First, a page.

Growing up in Catholic schools in the Midwest, conservative-leaning voices dominated much of my childhood into high school. Coming to Duke, liberal-leaning ideas became the most prominent in my day to day life. In both places, I felt surrounded by largely homogeneous ideologies. That is not to say that there weren’t different perspectives in both places, but the dissenters seemed few and often less outspoken than the majority opinions. Exposure to both environments influenced my perspective and thinking in unique and valuable ways that I remain grateful for. In DC, however, I have felt much more exposed to the confluence of political ideologies than ever before.
One of the most memorial experiences from my first year at Duke was a freshman seminar class called Virtuous Thinking in an Age of Political Polarization. The class forced us as students to examine many of our own political biases and to think critically about the polarizing rhetoric that has taken over much of our political landscape today and its detrimental impacts to productive, well-intentioned discussions. I feel like this summer has provided me with so many opportunities to put the thoughts and lessons from that class to practice through work and my interactions across the city.
My work environment has been extremely interesting for me to learn to navigate and I have really enjoyed the experience. To simplify it as much as I can, I am working for a think tank founded by several former libertarian individuals that are working on important issues such as climate change and immigration. Much of the organization is right-leaning and trying to engage other right-leaning voices in D.C. on issues typically more embraced by the left. Prior to this summer I had never really encountered the right-leaning perspective on climate change policy. To be completely honest, I didn’t really have any idea that there was such a thing. However, over the course of the summer I have come to appreciate their way of approaching the issue and it has showed me the detriment of tackling issues from one perspective. I am so grateful for my work experience because it has highlighted the importance of including many different voices, especially in the policy-making process.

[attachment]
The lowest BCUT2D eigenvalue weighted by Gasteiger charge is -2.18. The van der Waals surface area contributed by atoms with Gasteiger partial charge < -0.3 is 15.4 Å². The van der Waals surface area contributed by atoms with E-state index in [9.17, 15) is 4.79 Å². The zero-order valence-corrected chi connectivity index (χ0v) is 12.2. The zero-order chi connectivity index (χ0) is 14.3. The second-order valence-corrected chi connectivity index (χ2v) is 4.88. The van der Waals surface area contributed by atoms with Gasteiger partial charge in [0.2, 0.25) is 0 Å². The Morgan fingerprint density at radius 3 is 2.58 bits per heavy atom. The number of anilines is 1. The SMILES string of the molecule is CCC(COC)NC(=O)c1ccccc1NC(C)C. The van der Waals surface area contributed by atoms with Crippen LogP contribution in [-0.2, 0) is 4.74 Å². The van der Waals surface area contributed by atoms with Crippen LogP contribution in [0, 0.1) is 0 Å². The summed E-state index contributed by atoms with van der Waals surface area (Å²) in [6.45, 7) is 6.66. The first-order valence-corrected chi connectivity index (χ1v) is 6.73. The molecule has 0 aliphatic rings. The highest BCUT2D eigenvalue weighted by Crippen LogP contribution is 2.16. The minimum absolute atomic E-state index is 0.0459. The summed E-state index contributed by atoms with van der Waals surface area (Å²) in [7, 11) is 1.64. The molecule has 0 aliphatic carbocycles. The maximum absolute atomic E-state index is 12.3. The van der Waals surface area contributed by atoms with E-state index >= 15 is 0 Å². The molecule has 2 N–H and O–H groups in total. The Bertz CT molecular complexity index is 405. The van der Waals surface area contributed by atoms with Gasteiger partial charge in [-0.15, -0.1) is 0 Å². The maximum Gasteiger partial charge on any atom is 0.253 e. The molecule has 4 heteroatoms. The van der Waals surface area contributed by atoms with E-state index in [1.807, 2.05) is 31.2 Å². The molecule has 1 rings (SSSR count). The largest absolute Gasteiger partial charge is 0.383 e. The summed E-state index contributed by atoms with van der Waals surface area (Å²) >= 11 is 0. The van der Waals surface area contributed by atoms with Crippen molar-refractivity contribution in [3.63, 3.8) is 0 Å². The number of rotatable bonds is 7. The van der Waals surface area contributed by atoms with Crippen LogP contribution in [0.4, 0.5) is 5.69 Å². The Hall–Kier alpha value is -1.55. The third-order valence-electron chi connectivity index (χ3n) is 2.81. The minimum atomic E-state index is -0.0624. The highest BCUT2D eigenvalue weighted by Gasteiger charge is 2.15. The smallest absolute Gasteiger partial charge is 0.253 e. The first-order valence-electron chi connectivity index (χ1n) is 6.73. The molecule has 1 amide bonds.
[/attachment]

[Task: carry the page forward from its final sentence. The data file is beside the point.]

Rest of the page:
Throughout the summer I have also had the opportunity to have many conversations and interactions with people of very different backgrounds than myself. I have met many people from different countries, different religious backgrounds, and different political ideologies. What I have found is that almost everyone I have talked to comes from a very genuine and well-intentioned place with their thoughts and opinions. I have felt myself come a long way in embracing these differences and realizing the value of trying to learn from the experiences and values that inform their perspectives. Engaging with so many different voices this summer has been a truly gratifying and enriching experience and I am grateful for my experience in D.C. for exposing me to such a rich variety of perspectives.